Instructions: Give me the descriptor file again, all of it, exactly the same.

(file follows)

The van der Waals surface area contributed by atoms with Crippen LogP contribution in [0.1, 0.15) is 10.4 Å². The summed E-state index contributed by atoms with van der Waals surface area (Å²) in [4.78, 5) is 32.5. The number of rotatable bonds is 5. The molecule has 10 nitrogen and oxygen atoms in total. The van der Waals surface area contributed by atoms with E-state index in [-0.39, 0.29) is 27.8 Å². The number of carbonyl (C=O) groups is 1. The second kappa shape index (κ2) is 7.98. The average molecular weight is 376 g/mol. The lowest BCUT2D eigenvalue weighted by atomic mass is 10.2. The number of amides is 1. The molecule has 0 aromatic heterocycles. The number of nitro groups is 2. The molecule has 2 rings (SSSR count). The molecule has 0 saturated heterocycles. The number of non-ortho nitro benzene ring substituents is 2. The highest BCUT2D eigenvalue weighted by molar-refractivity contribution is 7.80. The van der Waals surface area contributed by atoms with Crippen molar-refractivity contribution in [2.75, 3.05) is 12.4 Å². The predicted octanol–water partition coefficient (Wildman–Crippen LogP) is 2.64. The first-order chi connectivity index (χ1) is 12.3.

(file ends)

The van der Waals surface area contributed by atoms with Crippen LogP contribution in [0.1, 0.15) is 10.4 Å². The summed E-state index contributed by atoms with van der Waals surface area (Å²) in [4.78, 5) is 32.5. The number of rotatable bonds is 5. The molecule has 10 nitrogen and oxygen atoms in total. The van der Waals surface area contributed by atoms with E-state index in [-0.39, 0.29) is 27.8 Å². The number of carbonyl (C=O) groups is 1. The second kappa shape index (κ2) is 7.98. The average molecular weight is 376 g/mol. The lowest BCUT2D eigenvalue weighted by atomic mass is 10.2. The number of amides is 1. The molecule has 0 aromatic heterocycles. The number of nitro groups is 2. The molecule has 2 rings (SSSR count). The molecule has 0 saturated heterocycles. The number of non-ortho nitro benzene ring substituents is 2. The highest BCUT2D eigenvalue weighted by molar-refractivity contribution is 7.80. The van der Waals surface area contributed by atoms with Crippen molar-refractivity contribution in [2.75, 3.05) is 12.4 Å². The predicted octanol–water partition coefficient (Wildman–Crippen LogP) is 2.64. The first-order chi connectivity index (χ1) is 12.3.